Tag Archives: Boeing B-52 Stratofortress

Here’s the video of the B-52 bomber flying without its fin

As explained on a previous post, on Jan. 10, 1964, a B-52H lost its vertical tail during a test mission over North Mexico.

The aircraft was able to land six hours later and here’s a video showing the first and only “tailless” Stratofortress.

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50 years ago a B-52 lost its tail over New Mexico. But managed to land.

On Jan. 10, 1964, a B-52H flown by Boeing civilian test pilot Chuck Fisher and his three man crew lost its tail at about 14,000 ft over northern New Mexico’s Sangre de Christo Mountains.

The aircraft was involved in a test mission whose purpose was to shake, rattle and roll the Stratofortress bomber at high speed and low altitude to record sensor data on how such a profile could affected the plane’s airframe.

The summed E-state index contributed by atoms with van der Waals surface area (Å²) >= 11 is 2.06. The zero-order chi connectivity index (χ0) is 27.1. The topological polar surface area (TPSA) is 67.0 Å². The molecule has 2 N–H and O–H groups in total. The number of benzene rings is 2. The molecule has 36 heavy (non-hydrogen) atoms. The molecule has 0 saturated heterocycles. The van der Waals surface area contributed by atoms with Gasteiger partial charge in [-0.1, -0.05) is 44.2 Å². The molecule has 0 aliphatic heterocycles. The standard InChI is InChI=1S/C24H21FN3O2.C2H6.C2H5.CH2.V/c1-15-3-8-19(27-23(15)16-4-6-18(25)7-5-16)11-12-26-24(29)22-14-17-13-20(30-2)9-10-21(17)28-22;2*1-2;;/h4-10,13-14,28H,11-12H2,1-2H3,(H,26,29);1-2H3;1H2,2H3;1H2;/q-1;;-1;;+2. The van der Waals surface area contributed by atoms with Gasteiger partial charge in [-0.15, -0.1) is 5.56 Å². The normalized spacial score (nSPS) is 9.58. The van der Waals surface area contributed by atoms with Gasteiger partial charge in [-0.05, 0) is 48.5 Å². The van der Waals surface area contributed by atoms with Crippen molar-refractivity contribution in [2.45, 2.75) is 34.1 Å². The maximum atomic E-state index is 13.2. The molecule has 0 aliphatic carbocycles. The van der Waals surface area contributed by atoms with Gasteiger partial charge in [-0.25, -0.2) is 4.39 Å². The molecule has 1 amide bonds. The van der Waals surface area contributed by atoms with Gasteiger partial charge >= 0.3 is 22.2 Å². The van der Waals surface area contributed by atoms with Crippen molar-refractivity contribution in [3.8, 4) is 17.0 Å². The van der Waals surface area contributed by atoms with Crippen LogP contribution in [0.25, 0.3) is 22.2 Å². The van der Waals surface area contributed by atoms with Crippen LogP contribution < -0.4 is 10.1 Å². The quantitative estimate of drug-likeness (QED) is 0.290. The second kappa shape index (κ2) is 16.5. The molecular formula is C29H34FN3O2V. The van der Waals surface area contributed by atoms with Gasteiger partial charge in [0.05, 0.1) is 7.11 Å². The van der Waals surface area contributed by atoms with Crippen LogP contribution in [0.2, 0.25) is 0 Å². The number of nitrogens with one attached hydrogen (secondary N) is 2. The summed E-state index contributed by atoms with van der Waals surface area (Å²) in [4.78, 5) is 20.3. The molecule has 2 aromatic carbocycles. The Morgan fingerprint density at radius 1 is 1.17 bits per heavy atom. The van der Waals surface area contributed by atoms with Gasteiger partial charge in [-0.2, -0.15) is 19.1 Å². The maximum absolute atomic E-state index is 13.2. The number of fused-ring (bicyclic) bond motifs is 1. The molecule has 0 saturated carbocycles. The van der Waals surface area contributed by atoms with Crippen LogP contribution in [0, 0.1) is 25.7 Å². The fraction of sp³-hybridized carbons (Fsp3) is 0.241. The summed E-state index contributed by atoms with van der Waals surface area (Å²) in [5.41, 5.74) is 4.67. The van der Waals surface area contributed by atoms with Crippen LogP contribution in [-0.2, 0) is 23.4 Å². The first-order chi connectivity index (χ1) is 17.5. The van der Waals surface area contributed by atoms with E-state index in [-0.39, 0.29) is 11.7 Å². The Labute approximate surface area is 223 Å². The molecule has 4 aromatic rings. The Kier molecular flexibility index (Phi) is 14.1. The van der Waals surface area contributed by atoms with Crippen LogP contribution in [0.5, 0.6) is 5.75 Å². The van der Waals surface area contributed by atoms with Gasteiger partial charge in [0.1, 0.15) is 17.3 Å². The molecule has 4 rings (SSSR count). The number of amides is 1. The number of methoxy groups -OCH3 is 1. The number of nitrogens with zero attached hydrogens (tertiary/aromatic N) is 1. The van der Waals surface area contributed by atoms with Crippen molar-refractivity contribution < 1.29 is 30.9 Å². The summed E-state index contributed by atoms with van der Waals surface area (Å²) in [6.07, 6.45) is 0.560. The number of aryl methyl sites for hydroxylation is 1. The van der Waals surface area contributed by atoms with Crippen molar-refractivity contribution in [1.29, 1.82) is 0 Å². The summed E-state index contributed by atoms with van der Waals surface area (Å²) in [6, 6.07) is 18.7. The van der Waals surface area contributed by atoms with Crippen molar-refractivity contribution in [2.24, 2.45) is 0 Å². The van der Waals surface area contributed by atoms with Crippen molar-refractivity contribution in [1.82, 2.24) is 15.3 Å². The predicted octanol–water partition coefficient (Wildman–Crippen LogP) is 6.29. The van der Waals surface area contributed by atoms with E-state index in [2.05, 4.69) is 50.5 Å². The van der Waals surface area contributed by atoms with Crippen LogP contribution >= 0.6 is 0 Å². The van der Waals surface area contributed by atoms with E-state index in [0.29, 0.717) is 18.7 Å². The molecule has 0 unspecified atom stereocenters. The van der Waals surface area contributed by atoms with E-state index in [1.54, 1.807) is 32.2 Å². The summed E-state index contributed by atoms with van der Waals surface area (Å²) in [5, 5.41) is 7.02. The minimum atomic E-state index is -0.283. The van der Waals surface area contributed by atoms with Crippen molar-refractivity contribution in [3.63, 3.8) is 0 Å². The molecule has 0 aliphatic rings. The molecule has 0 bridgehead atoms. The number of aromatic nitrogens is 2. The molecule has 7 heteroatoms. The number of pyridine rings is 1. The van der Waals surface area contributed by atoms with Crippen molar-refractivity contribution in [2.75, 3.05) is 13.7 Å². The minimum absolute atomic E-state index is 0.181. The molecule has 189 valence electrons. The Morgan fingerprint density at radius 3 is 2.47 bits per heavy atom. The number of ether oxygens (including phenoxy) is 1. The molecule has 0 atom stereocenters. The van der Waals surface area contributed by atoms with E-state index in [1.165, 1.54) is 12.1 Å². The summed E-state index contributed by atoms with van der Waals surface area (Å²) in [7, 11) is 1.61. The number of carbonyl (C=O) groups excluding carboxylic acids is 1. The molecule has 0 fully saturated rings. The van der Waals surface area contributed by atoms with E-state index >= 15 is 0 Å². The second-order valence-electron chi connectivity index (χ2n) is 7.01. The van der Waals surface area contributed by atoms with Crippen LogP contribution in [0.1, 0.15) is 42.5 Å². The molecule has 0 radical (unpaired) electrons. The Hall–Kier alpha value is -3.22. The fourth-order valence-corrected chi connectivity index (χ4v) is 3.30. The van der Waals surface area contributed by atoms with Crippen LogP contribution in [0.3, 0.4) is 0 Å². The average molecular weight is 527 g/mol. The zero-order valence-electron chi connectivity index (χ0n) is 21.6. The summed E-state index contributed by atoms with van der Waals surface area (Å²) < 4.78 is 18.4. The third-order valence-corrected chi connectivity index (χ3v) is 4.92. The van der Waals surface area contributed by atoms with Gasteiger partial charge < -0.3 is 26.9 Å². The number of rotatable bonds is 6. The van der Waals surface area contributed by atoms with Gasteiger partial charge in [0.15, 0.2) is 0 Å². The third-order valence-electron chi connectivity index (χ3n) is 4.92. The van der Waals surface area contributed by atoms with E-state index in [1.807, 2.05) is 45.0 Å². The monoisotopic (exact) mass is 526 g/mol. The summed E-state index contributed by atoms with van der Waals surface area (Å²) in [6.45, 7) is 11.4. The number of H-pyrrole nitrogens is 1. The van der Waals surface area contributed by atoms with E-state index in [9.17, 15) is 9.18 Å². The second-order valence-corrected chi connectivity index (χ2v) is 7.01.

The crew did their job: the vertical stabilizer detached from the B-52.

Six hours later, with support from the ground, Fisher successfully performed the first and only Stratofortress‘s tailless landing!

Image credit: U.S. Air Force


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Two U.S. B-52 bombers help Cessna in Alaska in a memorable rescue mission

Few days before flying “violation” of China’s new ADIZ (Air Defense Identification Zone), the iconic B-52H Stratofortress bomber was involved in another memorable operation.

On Nov. 10, two B-52s, respectively launched from Minot and Barksdale AFB with radio callsign Hail 13 and Hail 14, were flying over Alaska, when they were called from Anchorage ATCC (Air Traffic Control Center), asking for their assistance: contacts with a Cessna plane had been lost after its pilot became disoriented after flying into bad weather.

The small plane was flying at such a low altitude that the ATC was unable to talk with it on the radio.

Hail 13 was about 200 miles away from the Cessna pilot’s estimated location when they got the distress call.